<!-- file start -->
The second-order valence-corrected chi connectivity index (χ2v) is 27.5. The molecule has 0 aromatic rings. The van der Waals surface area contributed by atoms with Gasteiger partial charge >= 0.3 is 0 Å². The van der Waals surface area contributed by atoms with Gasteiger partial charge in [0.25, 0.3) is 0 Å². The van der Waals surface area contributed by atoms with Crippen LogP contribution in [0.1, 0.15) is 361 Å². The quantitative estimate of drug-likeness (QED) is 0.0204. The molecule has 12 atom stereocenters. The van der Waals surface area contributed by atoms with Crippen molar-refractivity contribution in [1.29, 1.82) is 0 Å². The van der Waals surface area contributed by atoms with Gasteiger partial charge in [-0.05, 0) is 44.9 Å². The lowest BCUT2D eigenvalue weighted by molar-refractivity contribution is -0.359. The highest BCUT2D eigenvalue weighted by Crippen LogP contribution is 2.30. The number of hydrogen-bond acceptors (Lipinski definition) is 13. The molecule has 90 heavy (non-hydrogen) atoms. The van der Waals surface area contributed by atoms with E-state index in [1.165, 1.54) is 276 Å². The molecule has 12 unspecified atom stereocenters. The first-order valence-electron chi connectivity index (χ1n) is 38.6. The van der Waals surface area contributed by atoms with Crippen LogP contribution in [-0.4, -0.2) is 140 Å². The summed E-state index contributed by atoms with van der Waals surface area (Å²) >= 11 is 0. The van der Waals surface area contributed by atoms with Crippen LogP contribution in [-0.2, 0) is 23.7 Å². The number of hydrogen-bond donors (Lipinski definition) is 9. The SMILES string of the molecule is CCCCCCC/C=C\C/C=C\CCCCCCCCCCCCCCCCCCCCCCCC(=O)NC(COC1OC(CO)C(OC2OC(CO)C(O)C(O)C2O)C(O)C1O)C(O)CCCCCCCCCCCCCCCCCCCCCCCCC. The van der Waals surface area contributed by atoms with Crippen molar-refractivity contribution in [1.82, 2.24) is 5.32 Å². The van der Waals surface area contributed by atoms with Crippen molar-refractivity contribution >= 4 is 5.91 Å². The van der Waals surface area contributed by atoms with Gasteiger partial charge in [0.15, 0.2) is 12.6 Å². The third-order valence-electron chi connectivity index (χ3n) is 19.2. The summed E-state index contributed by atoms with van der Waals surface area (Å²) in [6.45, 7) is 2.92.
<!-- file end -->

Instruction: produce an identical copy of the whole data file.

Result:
The second-order valence-corrected chi connectivity index (χ2v) is 27.5. The molecule has 0 aromatic rings. The van der Waals surface area contributed by atoms with Gasteiger partial charge >= 0.3 is 0 Å². The van der Waals surface area contributed by atoms with Gasteiger partial charge in [0.25, 0.3) is 0 Å². The van der Waals surface area contributed by atoms with Crippen LogP contribution in [0.1, 0.15) is 361 Å². The quantitative estimate of drug-likeness (QED) is 0.0204. The molecule has 12 atom stereocenters. The van der Waals surface area contributed by atoms with Crippen molar-refractivity contribution in [1.29, 1.82) is 0 Å². The van der Waals surface area contributed by atoms with Gasteiger partial charge in [-0.05, 0) is 44.9 Å². The lowest BCUT2D eigenvalue weighted by molar-refractivity contribution is -0.359. The highest BCUT2D eigenvalue weighted by Crippen LogP contribution is 2.30. The number of hydrogen-bond acceptors (Lipinski definition) is 13. The molecule has 90 heavy (non-hydrogen) atoms. The van der Waals surface area contributed by atoms with E-state index in [1.165, 1.54) is 276 Å². The molecule has 12 unspecified atom stereocenters. The first-order valence-electron chi connectivity index (χ1n) is 38.6. The van der Waals surface area contributed by atoms with Crippen LogP contribution in [-0.4, -0.2) is 140 Å². The summed E-state index contributed by atoms with van der Waals surface area (Å²) >= 11 is 0. The van der Waals surface area contributed by atoms with Crippen LogP contribution in [-0.2, 0) is 23.7 Å². The number of hydrogen-bond donors (Lipinski definition) is 9. The SMILES string of the molecule is CCCCCCC/C=C\C/C=C\CCCCCCCCCCCCCCCCCCCCCCCC(=O)NC(COC1OC(CO)C(OC2OC(CO)C(O)C(O)C2O)C(O)C1O)C(O)CCCCCCCCCCCCCCCCCCCCCCCCC. The van der Waals surface area contributed by atoms with Crippen molar-refractivity contribution in [1.82, 2.24) is 5.32 Å². The van der Waals surface area contributed by atoms with Crippen molar-refractivity contribution >= 4 is 5.91 Å². The van der Waals surface area contributed by atoms with Gasteiger partial charge in [0.15, 0.2) is 12.6 Å². The third-order valence-electron chi connectivity index (χ3n) is 19.2. The summed E-state index contributed by atoms with van der Waals surface area (Å²) in [6.45, 7) is 2.92.